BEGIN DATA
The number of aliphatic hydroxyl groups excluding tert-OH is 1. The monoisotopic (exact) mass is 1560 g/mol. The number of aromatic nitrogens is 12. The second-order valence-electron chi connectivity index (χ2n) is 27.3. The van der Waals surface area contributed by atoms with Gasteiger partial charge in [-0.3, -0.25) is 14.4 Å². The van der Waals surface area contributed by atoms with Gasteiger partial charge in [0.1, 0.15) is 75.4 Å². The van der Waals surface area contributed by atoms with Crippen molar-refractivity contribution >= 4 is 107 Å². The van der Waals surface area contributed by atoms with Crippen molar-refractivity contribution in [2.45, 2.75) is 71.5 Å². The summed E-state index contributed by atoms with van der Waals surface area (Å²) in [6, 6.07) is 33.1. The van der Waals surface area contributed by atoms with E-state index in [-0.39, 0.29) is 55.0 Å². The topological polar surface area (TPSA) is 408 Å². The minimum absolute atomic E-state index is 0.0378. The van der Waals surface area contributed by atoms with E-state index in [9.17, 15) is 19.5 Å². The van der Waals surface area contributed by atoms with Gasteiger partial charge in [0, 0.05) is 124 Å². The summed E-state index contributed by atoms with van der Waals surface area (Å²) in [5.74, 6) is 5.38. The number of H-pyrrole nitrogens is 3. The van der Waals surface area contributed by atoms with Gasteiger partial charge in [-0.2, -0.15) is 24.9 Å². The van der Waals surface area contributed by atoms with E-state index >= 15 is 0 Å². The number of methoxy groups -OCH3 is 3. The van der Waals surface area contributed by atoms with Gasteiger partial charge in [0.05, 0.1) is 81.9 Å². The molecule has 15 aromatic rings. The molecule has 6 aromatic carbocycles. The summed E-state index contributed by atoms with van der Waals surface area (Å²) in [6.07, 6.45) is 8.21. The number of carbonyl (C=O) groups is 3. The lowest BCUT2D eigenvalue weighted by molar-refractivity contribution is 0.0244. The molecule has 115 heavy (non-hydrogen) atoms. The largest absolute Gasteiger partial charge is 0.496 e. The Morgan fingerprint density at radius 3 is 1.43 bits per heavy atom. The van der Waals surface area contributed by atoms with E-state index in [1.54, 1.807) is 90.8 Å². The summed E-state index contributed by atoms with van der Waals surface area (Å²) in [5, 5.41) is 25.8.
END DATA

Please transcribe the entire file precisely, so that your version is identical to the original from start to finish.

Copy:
The number of aliphatic hydroxyl groups excluding tert-OH is 1. The monoisotopic (exact) mass is 1560 g/mol. The number of aromatic nitrogens is 12. The second-order valence-electron chi connectivity index (χ2n) is 27.3. The van der Waals surface area contributed by atoms with Gasteiger partial charge in [-0.3, -0.25) is 14.4 Å². The van der Waals surface area contributed by atoms with Gasteiger partial charge in [0.1, 0.15) is 75.4 Å². The van der Waals surface area contributed by atoms with Crippen molar-refractivity contribution >= 4 is 107 Å². The van der Waals surface area contributed by atoms with Crippen molar-refractivity contribution in [2.45, 2.75) is 71.5 Å². The summed E-state index contributed by atoms with van der Waals surface area (Å²) in [6, 6.07) is 33.1. The van der Waals surface area contributed by atoms with E-state index in [-0.39, 0.29) is 55.0 Å². The topological polar surface area (TPSA) is 408 Å². The minimum absolute atomic E-state index is 0.0378. The van der Waals surface area contributed by atoms with E-state index in [9.17, 15) is 19.5 Å². The van der Waals surface area contributed by atoms with Gasteiger partial charge in [0, 0.05) is 124 Å². The summed E-state index contributed by atoms with van der Waals surface area (Å²) in [5.74, 6) is 5.38. The number of H-pyrrole nitrogens is 3. The van der Waals surface area contributed by atoms with Gasteiger partial charge in [-0.2, -0.15) is 24.9 Å². The van der Waals surface area contributed by atoms with E-state index >= 15 is 0 Å². The number of methoxy groups -OCH3 is 3. The van der Waals surface area contributed by atoms with Gasteiger partial charge in [0.05, 0.1) is 81.9 Å². The molecule has 15 aromatic rings. The molecule has 6 aromatic carbocycles. The summed E-state index contributed by atoms with van der Waals surface area (Å²) in [6.07, 6.45) is 8.21. The number of carbonyl (C=O) groups is 3. The lowest BCUT2D eigenvalue weighted by molar-refractivity contribution is 0.0244. The molecule has 115 heavy (non-hydrogen) atoms. The largest absolute Gasteiger partial charge is 0.496 e. The Morgan fingerprint density at radius 3 is 1.43 bits per heavy atom. The van der Waals surface area contributed by atoms with E-state index in [1.54, 1.807) is 90.8 Å². The summed E-state index contributed by atoms with van der Waals surface area (Å²) in [5, 5.41) is 25.8.